Painting & Drawing blog:
LEARNING TO PAINT OR DRAW CATS
Examples to study by famous artists
It was once been said that ‘the internet basically exists to help us find pictures of cats’ and judging by the number of ‘Cats in Art articles’ online this might have more than a grain of truth in that!
The history of art is liberally sprinkled with cats – you find them sitting smugly on the laps of the subjects of portrait paintings, prowling round the fish bowls in still lives and stalking mice under kitchen tables in genre paintings. I’m not doing a general round up here however but am looking for really well-executed paintings and drawings to learn from when creating cat portraits, and these can be a little harder to find.
Cat, Gwen John, 1904–8 © Tate Gallery
Here are two beautifully well observed sketches in by one of my favourite artists, Gwen John. John loved her cats and depicted her tortoiseshell named ‘Edgar Quinet in many drawings. They are both executed in graphite pencil and watercolour.
The first image is drawn on a coloured ground with white watercolour highlights. With the exception of pastels it’s rare to find contemporary drawings made on darker paper but it produces a lovely result. Generally we always expect to draw on white paper these days but I find it a useful exercise to work on a coloured background, so that the blank paper forms the mid-tones rather than the highlights.
Cat, Gwen John, 1904–8 © Tate Gallery
The draughstmanship in both images is excellent. I love the sketchy quality of this drawing as John rapidly tries to capture Edgar in movement – in particular the tensed claws as he lifts his paw to lick it which are each indicated by a single pencil stroke. The subtle colours are also typical of her.
A Cat Curled Up, Sleeping, Édouard Manet, 1861, © Met Museum, NY, Bequest of Clifford A. Furst
Next some even more sketchy cats by another famous artist. These demonstrate how little detail you need to capture an animal in pencil, if you are as talented as Edouard Manet! They are tiny little sketches drawn on paper less than five inches square. The rough pencil marks beautifully capture the way a cat’s thick fur is pushed up in tufts as it curls its muscular body.
A Cat Resting on All Fours Seen from Behind, Édouard Manet, 1861 © Met Museum, NY, Gift of Paul Gourary
I love the fact that Manet’s cat isn’t sleek but rather bony, and the tensed strength in its muscles is fully captured. You feel you can read this particular animal’s character, even from behind.
A cat, Arthur Rackham, 1925, Grimm’s Illustrated Fairy Tales © The British Library/ Grimm’s Fairy Tales (London, Heinemann, 1925)
A wonderful ink drawing of a rather dejected little cat drawn in pen, drawn by one of England’s most highly regarded illustrators, Arthur Rackham. It depicts a passage from a Grimm’s fairy tale in which a cat, dog, donkey and rooster go to Bremen to become musicians: “A short time after they came upon a cat, sitting in the road, with a face as long as a wet week”.
Although drawn for a book illustration this cat is a very realistic one and Rackham captures the wet tufty fur of the bedraggled cat drenched by the rain with an economical style.
A cat peeping through a fence, Cornelis Saftleven, 1666, Private Collection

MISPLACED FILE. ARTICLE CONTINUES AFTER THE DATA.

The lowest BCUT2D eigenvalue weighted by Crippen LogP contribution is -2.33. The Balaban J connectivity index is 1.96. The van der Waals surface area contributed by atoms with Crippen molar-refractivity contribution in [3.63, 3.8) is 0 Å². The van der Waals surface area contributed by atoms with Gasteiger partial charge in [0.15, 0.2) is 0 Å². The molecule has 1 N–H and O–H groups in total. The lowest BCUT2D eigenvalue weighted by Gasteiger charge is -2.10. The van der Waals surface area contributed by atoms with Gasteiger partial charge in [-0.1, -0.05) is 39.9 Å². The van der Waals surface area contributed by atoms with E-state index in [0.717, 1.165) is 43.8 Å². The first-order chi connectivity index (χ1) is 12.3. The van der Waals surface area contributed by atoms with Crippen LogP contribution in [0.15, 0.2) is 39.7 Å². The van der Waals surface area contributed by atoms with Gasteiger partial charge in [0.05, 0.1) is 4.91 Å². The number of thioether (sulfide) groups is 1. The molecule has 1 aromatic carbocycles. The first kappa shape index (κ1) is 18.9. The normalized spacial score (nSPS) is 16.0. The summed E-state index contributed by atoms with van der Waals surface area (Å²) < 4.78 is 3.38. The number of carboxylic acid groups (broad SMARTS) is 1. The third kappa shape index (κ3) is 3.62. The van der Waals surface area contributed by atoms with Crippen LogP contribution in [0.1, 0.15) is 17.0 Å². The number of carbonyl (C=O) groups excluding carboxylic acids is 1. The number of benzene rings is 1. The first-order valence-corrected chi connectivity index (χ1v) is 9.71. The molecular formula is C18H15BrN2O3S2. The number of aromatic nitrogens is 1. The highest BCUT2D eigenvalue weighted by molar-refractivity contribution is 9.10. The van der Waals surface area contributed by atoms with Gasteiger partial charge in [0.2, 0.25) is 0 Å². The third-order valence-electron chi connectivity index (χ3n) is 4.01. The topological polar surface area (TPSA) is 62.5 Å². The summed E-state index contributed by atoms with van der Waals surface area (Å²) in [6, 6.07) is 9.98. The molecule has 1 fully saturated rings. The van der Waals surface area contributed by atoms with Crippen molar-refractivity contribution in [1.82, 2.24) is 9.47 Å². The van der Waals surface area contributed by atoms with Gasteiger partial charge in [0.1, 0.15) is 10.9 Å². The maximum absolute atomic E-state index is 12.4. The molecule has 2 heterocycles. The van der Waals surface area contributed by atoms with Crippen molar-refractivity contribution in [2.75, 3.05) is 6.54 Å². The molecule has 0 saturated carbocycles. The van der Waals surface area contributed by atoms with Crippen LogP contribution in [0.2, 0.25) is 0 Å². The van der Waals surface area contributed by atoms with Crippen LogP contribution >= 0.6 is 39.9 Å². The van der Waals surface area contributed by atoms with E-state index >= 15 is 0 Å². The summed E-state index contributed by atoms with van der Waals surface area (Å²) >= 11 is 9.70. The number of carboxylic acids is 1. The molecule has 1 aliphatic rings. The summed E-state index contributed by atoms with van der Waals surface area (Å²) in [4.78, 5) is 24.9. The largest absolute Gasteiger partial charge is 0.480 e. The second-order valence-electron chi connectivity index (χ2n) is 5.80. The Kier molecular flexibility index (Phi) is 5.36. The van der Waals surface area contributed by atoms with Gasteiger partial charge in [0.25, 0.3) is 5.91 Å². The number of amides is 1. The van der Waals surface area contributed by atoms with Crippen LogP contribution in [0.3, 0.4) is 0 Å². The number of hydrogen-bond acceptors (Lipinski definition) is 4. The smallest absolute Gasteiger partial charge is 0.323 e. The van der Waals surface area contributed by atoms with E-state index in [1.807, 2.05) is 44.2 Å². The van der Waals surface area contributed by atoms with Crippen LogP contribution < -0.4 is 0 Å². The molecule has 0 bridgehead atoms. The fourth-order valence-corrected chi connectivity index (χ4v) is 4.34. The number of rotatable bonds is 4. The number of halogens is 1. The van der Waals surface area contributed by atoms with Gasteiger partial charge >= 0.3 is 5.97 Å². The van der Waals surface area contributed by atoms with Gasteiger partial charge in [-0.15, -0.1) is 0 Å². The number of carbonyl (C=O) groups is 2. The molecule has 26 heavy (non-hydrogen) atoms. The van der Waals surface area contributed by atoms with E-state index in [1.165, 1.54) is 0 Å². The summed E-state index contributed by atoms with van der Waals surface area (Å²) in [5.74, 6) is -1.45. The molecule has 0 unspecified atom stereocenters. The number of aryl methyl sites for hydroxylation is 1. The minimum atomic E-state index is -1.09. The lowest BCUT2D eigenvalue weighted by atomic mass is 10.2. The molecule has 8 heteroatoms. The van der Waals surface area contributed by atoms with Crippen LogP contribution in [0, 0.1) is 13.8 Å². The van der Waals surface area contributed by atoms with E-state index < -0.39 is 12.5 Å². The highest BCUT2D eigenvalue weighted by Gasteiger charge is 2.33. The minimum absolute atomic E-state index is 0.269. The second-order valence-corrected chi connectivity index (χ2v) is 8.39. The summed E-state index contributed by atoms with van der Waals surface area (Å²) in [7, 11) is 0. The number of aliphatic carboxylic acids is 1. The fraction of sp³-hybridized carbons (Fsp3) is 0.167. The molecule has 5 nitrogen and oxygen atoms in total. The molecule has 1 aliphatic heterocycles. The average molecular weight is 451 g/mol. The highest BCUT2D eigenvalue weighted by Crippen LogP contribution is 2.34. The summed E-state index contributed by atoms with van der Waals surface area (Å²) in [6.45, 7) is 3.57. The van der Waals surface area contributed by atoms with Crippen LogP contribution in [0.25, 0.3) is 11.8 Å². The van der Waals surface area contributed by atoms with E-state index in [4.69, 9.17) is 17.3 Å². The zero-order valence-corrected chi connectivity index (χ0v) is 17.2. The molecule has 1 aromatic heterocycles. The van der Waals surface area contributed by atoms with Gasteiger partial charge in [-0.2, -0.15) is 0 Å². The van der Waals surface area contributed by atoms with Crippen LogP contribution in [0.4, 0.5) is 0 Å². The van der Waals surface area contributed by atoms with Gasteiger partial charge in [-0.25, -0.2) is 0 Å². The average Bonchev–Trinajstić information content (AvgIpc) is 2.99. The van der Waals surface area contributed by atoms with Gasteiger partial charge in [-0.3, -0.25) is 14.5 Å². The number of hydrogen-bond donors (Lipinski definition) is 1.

This extraordinary little painting reached a huge price when it was sold at auction not so long ago. It’s only 11 x 13.5 cm. (4.3″ x 5.3″) but is crammed with intricate detail of fur and whisker.
It may be something of a novelty with its clever trompe l’oeil effect (even the artist’s signature appears as if scratched onto the wooden fence that the cat peers out from ) but it’s finely painted and almost unique in the way it so compellingly gives a cat the centre stage. It’s full of character and an unsentimental image of an animal that’s clearly a independent hunter on the prowl for mice, and not a pampered pet.
Six studies of a cat, Thomas Gainsborough, Between 1763 and 1770 © Rijksmuseum Amsterdam
Six little cats next (or rather one single cat in a number of typical poses) beautifully observed by one of our greatest artists, Thomas Gainsborough. Like Gwen John he shows how well animal drawings can work when executed on a warmly-coloured paper to represent their mid-tones, with the highlights picked out in white chalk.
A story told about this drawing is that Gainsborough sketched the cat whose owner he was staying with in order to pass the time, and gave it to his hostess after his visit. He was clearly fascinated by it however and the drawing exemplifies how endlessly watchable cats are.
Poster for his own exhibition by Théophile-Alexandre Steinlen, Paris 1894
The acclaimed 19th century graphic artist Théophile Steinlen is famous for creating the world’s most reproduced poster, the famous Tournée du Chat Noir de Rudolphe Salis which is one of the best known images of Fin de Siècle Paris and a wonderful spiky, uncompromising cat. Steinlen was a great cat lover and worth looking up for his many well-executed drawings and paintings of them.
The cats on this poster are my favourites of his however and although they are simple and illustrative, I think that the colouring of the tortoiseshell cat and the silhouette of the thin black cat are so perfectly observed. You can almost imagine feeling the black cat’s bones under his tatty fur coat if you were to give him a stroke.